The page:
But over the past six months, the feared guobao, or domestic security apparatus, which monitors the activities of activists, has adopted unknown new tactics that have frightened its targets into silence.
'The methods they're using are different now,' a Beijing lawyer said. 'Now no one is willing to talk. When you call them, they won't even answer the phone. They obviously received a serious warning. The methods being used have exceeded their ability to withstand the pressure.'
The lawyer said the level of fear has been raised, 'sending a message of fright to the entire society.'
Apart from going silent, some lawyers have started to turn down cases.
'These lawyers used to take controversial cases,' said one US-based lawyer, 'but since the crackdown, it has been noted by one of the lawyers that it is difficult for people to find lawyers for sensitive cases, especially religious cases, such as those involving the Falun Gong.'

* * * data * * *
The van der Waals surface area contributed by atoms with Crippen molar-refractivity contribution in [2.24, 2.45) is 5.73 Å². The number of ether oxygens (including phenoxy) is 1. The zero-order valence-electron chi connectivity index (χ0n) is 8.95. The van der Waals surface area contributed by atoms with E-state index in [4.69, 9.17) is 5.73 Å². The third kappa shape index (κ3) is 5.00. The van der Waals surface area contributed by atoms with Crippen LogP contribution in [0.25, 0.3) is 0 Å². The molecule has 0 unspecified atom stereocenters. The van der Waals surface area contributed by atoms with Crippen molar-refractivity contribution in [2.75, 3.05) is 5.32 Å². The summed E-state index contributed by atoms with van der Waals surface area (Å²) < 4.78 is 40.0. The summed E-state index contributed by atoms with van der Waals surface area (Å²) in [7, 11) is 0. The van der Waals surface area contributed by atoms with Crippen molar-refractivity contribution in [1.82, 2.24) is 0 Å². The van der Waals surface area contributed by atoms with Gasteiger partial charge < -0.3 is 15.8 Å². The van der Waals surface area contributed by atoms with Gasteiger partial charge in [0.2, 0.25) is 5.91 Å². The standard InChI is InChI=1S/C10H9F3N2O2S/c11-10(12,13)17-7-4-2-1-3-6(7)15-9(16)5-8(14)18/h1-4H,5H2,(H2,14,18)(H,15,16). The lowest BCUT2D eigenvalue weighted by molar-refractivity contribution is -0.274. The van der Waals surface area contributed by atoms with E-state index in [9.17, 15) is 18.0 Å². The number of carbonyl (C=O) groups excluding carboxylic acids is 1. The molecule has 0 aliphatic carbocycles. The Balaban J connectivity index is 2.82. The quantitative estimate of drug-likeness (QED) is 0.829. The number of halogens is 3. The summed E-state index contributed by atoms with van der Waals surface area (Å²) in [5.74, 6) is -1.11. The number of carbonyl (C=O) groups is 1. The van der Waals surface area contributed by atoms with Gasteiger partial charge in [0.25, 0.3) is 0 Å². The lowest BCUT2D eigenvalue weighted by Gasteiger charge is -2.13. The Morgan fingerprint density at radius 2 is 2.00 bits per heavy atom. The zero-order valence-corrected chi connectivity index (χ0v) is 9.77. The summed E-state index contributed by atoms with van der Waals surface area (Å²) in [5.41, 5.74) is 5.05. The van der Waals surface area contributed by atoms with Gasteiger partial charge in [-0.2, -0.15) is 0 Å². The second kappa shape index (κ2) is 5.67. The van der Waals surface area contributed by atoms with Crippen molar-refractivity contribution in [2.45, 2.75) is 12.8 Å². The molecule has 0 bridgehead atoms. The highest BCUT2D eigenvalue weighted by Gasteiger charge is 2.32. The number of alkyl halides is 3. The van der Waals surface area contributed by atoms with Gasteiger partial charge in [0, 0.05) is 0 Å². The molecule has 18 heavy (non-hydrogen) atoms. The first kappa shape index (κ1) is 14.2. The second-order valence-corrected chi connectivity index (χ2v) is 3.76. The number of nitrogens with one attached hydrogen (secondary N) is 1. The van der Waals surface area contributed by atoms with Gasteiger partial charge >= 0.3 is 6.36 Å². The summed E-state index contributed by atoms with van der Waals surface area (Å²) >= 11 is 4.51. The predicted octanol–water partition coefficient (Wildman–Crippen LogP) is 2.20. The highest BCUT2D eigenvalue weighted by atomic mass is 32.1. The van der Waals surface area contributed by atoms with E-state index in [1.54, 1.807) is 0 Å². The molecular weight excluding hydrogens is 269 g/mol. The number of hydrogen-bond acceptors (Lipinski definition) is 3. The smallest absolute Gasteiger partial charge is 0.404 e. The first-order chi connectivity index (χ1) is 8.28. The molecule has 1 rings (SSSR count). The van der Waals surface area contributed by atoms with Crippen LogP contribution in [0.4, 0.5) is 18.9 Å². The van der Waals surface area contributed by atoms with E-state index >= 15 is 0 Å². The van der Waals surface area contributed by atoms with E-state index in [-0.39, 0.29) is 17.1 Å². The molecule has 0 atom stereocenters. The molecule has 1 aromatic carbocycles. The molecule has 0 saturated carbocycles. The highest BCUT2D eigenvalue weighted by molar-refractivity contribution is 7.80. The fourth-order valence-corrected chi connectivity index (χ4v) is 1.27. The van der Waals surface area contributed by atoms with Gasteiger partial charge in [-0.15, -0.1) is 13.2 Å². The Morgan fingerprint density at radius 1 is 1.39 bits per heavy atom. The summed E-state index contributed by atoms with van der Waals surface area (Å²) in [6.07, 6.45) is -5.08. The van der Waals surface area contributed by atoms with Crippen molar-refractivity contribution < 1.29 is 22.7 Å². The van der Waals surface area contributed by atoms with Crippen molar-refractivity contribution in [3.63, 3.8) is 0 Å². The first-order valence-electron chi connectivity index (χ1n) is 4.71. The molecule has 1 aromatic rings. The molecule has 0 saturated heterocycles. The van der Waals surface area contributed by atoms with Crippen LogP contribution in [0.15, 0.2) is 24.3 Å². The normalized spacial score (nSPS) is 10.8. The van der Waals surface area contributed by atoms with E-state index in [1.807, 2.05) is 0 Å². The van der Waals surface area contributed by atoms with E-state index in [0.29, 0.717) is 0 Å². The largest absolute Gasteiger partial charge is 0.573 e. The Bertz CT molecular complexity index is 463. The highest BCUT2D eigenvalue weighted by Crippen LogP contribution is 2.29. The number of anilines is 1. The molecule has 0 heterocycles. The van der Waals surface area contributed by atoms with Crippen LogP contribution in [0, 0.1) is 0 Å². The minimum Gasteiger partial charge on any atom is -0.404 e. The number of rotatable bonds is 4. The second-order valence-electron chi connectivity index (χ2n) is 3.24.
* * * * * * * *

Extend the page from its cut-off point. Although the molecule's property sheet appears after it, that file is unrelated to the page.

Many of the lawyers and activists have been illegally detained and held for excessive periods in violation of Chinese laws. In some instances, people have been abducted off the streets, with a black hood thrown over their heads by non-uniformed security officers.
The victims of 'black-hooding' are often illegally held in unknown locations, incommunicado for periods ranging from days to months in what some call a 'black box'. Sometimes the abductions are carried out by thugs hired by the police to intimidate the targets.
'The most worrisome thing is that what we know the least about is what measures they're using to keep people silent upon their release,' said Jerome Cohen, professor and co-director of the US-Asia Law Institute at New York University's school of law and adjunct senior fellow for Asia at the Council on Foreign Relations.
'Many of these guys are tough. What could be so effective? Apparently, there are new measures that are making them less willing to be contacted upon their release.
'What could you do to these people to make them unusually silent when they should have expressed outrage?'